Should I invest in Property Education

Property education is fast becoming one of the most popular property investment strategies, but is it really worth spending out on costly training courses and seminars?


The truth is that there appears to be an ever-increasing knowledge gap between what landlords need to do to remain compliant with current legislation, and what they’re actually doing. The 2018 English Private Landlord Survey by the Ministry of Housing, Communities, and Local Government actually found that 42% of landlords were completely unaware of legal requirements when new legislation was introduced in April last year, with an additional 17% claiming that they were familiar with the changes but did not understand the details fully, suggesting that something needs to be done.


It’s not all that surprising to learn that many landlords feel confused by the added complexities that have resulted from increased regulation across the industry. Since 2010, there seems to have been a non-stop cycle of changes, including buy-to-let tax changes, buy-to-let mortgage lending restrictions, the emergence of the build-to-let trend, and stamp duty land tax changes. With the Government report finding that the average landlord has been letting property for 11.5 years, many of today’s student landlords have managed their portfolio throughout this busy period of change.


So… should you think about investing in property education?


Yes… but maybe not in the way you think.


Understanding Property Education


Would you open up a beauty salon without any training in aesthetics or business management? Would you build a tech company without having learned the basics? Of course not. So managing a property portfolio without suitable training perhaps isn’t the most effective avenue to success. There’s an old saying — if you think education is expensive, try ignorance — but valuable property training doesn’t have to be costly.


While we may think of property education as being formal and expensive, there are actually a number of different types of training that landlords can start looking into:


  1. Self-directed training utilising free resources
  2. Landlord associations and professional bodies training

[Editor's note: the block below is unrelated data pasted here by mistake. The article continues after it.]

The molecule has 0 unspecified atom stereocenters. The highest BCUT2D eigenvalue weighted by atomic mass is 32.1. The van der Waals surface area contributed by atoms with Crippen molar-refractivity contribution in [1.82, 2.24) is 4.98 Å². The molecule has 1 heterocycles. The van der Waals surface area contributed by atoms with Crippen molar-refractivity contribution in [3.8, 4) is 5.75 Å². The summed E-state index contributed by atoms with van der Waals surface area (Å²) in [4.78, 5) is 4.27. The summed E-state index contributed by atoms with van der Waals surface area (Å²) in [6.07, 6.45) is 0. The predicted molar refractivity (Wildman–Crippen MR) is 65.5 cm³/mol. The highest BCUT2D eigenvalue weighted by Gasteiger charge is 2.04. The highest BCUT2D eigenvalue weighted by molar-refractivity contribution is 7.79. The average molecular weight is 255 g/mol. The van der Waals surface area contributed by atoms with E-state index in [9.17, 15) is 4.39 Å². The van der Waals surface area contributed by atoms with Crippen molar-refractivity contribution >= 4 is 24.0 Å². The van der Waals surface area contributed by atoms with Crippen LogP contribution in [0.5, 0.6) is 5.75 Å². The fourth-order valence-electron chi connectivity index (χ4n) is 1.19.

3. Landlord mentoring and property seminars


Landlord training is more diverse and flexible than it seems, and there are lots of different options available. So which format is most worth investing in? Let’s take a look.

Self-directed training utilising free resources


Referring back to the Government report from 2018, the researchers found that around 30% of today’s landlords are in full time employment, suggesting that there are about one third that simply don’t have the time needed to undertake formal property training… and that’s OK. We are living in the digital age, which means that there is a wide range of valuable resources available (for free), accessible using the internet.


Online property blogs, like our own blog here at Smart Property, includes posts that cover everything from HMO extensions to maintenance issues in student properties. There are also a huge number of influential property accounts on Instagram that can give insight into the industry. Government resources can also be beneficial, especially in terms of keeping up-to-date with the latest updates to legislation. It’s all ‘education’!


There’s a post on the This is Money blog that’s worth a read. It looks at whether formal property training is worth the cost and delves into the options. The post concludes that ‘almost all the information taught at education courses costing thousands of pounds could be found for free, or at little cost, on the internet or in books’.


Landlord associations and professional bodies training


While factual information can be found online for free, some landlords may feel more motivated to learn and adapt when supported by a professional body. The Residential Landlords Association (RLA) and National Landlords Association (NLA) both offer training courses that can provide a good educational base on which to develop. Looking once more at the Government survey, it was reported that three quarters of all landlord in England are not a member of any organisation, despite the fact that these associations can prove to be a good starting point for beneficial property training.


Landlord mentoring and property seminars

Landlord mentoring and property seminars can be quite hit and miss, with some proving to be quite beneficial and others more interested in ‘selling the dream’. If you do choose to invest in this sort of property education, it is vital to properly research different companies to find one that is most likely to help you improve your letting knowledge. Ideally, these seminars should be run by property experts who have been in the industry during both the good times and bad times, and who focus on letting explicitly during the current market conditions. There should also not be a sales agenda behind it.

The best way to do due diligence on a mentoring company is to check details with Companies House, which is free to use. You can use this to verify how long the company has been in operation, check to see if accounts have been filed on time, look at charges (loans and court orders for unpaid debts), and see what other current and former organisations the directors have been linked to. Always trust your instinct.

Property Education: Yes or No?

Yes. Property education is absolutely essential when managing a portfolio, just as education is key for operating any business, in any industry. But is there a need to invest heavily in property training? Perhaps not. While courses and seminars, as well as training through professional bodies, can certainly be beneficial, they are not always necessary, especially if utilising the many free resources that are available for landlords online.

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